Because he emigrated from China, my dad always expects me to work hard and perform well in school. “You are smart. But being smart is not going to help you at all if you don’t study hard,” my dad was always telling me, but I never believed him. I had always thought that being smart was the key to success in every difficult class. However, everything changed at my first quarter of college life.
It was an ordinary day, and the sun was bright and warm. I walked slowly into my math32b discussion session. Our TA, Andrew, walked in with a stack of paper in his hands. He said seriously, “Well, these are the midterms you took last Monday. Now I will pass them out to you.” I sat in my seat waiting anxiously until I heard my name. I walked slowly to the TA and took the test from his hand. I thought to myself, “An A please; I am expecting it.” Flipping the test over, I saw a big, red fraction 49/100, a grade that would be unacceptable to my strict Asian parents.
As I stared at the ugly red fraction, I wondered, “How I could have done so badly on this midterm? Was it hard or did I not study enough? Wait a minute. Did I ever study for this midterm?” I remembered what I had thought the night before the midterm: “The midterm tomorrow should be a piece of cake, what we learned in class was just a review for me. Why should I waste my time doing those meaningless practices? ”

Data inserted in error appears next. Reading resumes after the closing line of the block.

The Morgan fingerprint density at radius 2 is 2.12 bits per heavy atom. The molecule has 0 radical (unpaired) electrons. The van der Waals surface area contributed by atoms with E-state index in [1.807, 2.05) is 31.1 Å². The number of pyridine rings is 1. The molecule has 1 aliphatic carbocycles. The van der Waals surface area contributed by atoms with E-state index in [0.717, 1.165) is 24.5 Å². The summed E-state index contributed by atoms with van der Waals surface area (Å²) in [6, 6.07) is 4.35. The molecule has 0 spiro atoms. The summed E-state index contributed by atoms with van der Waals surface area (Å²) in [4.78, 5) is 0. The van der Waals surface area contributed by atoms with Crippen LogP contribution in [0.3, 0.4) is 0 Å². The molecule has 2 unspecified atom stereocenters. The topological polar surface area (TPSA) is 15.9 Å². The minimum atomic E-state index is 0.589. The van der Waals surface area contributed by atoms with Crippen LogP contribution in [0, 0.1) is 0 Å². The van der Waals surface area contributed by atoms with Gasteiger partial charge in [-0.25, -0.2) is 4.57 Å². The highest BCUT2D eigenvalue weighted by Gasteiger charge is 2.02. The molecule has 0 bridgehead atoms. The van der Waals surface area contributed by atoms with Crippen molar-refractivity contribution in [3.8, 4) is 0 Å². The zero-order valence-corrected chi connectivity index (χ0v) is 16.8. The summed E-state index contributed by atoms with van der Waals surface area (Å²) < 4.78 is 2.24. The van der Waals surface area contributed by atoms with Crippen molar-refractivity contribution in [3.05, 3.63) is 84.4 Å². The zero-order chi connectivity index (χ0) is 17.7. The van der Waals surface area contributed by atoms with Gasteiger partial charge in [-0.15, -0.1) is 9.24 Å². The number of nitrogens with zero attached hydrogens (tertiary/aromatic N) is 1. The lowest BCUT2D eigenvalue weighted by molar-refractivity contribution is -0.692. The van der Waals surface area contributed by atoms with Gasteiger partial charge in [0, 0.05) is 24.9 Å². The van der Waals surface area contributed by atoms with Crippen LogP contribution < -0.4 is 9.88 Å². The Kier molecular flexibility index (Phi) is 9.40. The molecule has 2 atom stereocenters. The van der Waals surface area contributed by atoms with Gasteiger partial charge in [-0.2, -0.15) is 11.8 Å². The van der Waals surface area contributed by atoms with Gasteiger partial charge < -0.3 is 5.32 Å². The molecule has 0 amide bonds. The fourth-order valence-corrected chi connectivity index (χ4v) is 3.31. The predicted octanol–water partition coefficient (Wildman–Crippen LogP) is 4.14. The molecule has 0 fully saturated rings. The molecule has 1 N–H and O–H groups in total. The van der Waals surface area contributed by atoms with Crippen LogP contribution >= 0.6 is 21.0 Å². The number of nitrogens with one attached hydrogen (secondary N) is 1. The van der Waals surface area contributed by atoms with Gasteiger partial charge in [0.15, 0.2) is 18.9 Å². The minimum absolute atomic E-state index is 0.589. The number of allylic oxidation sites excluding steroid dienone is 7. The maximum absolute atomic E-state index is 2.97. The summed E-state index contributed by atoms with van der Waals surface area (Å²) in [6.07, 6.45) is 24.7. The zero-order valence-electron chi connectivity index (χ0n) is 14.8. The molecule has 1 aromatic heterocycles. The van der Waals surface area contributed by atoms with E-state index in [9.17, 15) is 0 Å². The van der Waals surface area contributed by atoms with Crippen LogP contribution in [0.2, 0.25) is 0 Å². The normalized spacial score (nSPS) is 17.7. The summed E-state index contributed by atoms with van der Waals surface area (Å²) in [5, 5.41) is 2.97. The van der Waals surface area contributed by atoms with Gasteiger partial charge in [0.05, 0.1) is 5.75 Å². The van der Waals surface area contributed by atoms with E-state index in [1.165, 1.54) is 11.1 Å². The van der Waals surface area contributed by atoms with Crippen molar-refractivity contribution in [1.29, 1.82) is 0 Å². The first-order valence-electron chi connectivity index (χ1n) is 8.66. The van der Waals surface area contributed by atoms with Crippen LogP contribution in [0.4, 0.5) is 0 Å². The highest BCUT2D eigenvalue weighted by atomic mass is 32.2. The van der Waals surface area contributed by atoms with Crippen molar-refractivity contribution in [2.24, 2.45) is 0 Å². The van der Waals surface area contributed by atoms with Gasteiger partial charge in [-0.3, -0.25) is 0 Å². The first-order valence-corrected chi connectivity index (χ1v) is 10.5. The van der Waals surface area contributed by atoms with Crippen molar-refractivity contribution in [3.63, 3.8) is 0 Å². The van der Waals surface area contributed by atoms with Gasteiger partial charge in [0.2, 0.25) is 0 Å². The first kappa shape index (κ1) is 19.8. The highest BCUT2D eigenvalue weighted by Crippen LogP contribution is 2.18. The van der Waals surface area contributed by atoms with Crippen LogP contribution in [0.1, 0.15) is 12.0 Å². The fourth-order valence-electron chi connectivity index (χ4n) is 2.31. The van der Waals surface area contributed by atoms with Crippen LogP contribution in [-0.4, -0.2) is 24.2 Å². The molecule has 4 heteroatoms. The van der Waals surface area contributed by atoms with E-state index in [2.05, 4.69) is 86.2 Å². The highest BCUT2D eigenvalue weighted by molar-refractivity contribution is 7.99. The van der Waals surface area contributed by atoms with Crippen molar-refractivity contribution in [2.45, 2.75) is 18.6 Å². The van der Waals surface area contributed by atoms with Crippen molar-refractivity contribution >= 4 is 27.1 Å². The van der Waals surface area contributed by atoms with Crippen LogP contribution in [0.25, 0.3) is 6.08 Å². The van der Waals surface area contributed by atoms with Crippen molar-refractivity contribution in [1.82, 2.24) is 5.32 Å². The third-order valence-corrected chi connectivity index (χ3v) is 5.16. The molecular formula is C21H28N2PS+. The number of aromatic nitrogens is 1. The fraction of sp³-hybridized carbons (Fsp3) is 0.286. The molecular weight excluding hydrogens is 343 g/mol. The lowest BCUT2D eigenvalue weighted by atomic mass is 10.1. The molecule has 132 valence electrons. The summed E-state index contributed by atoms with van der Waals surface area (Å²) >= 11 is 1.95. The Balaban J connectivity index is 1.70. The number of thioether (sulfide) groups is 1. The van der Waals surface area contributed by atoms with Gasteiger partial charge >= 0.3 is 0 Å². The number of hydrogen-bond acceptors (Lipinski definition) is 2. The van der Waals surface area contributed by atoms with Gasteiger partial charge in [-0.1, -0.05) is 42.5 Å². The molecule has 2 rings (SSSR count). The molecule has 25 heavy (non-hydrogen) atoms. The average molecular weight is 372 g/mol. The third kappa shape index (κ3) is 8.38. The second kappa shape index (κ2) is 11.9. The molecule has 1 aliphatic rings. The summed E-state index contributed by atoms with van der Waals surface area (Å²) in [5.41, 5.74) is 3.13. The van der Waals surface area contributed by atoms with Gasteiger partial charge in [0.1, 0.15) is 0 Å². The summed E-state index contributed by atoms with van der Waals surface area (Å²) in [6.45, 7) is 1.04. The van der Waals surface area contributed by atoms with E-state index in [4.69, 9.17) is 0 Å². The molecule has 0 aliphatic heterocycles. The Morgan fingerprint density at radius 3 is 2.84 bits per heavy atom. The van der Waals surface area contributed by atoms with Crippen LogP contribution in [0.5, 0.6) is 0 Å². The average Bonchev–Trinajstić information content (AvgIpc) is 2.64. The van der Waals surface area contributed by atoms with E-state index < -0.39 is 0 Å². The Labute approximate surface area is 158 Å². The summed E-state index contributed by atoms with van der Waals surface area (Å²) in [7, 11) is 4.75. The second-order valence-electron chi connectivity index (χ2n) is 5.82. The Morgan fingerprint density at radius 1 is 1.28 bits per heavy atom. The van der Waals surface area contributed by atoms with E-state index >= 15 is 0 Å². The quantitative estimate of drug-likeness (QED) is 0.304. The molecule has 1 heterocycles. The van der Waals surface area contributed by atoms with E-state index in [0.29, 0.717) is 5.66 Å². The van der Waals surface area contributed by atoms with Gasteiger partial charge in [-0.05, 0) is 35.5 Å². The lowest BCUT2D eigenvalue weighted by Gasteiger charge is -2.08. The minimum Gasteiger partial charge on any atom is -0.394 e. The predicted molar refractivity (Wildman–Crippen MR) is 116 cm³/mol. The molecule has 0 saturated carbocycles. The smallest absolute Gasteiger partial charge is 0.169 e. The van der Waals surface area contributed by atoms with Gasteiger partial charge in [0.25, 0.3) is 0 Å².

Then why did I get such a low grade?
This question kept running through my mind over and over again. Suddenly, I remembered what my dad was always telling me. As I thought, I gradually understood the importance of my dad’s words.
Why do I do what I do? Because I want my parents to be proud of me. I do not want to see my parents’ disappointed expressions anymore when I told them that I got a C on my math midterm. I am trying my best to meet my parents’ expectations even though those might be hard.